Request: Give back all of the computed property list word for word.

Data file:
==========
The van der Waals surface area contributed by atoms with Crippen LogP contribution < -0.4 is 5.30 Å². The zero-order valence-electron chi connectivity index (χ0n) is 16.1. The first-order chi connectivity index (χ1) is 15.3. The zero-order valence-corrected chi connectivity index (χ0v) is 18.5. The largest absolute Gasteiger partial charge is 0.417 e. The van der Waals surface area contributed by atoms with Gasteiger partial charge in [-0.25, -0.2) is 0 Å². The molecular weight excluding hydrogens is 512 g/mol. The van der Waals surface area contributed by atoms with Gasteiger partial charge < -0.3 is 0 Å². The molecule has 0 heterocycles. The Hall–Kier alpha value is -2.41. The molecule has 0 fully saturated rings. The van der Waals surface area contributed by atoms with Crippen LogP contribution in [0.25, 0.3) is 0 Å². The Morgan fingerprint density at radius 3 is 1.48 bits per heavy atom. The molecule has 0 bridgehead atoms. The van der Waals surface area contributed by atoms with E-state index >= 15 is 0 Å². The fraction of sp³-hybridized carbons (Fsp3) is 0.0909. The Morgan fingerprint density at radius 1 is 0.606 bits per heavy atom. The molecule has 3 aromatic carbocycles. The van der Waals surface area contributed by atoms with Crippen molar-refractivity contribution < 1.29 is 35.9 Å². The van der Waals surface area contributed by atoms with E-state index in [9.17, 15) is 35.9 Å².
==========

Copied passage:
The van der Waals surface area contributed by atoms with Crippen LogP contribution < -0.4 is 5.30 Å². The zero-order valence-electron chi connectivity index (χ0n) is 16.1. The first-order chi connectivity index (χ1) is 15.3. The zero-order valence-corrected chi connectivity index (χ0v) is 18.5. The largest absolute Gasteiger partial charge is 0.417 e. The van der Waals surface area contributed by atoms with Gasteiger partial charge in [-0.25, -0.2) is 0 Å². The molecular weight excluding hydrogens is 512 g/mol. The van der Waals surface area contributed by atoms with Gasteiger partial charge < -0.3 is 0 Å². The molecule has 0 heterocycles. The Hall–Kier alpha value is -2.41. The molecule has 0 fully saturated rings. The van der Waals surface area contributed by atoms with Crippen LogP contribution in [0.25, 0.3) is 0 Å². The Morgan fingerprint density at radius 3 is 1.48 bits per heavy atom. The molecule has 0 bridgehead atoms. The van der Waals surface area contributed by atoms with E-state index >= 15 is 0 Å². The fraction of sp³-hybridized carbons (Fsp3) is 0.0909. The Morgan fingerprint density at radius 1 is 0.606 bits per heavy atom. The molecule has 3 aromatic carbocycles. The van der Waals surface area contributed by atoms with Crippen molar-refractivity contribution < 1.29 is 35.9 Å². The van der Waals surface area contributed by atoms with E-state index in [9.17, 15) is 35.9 Å².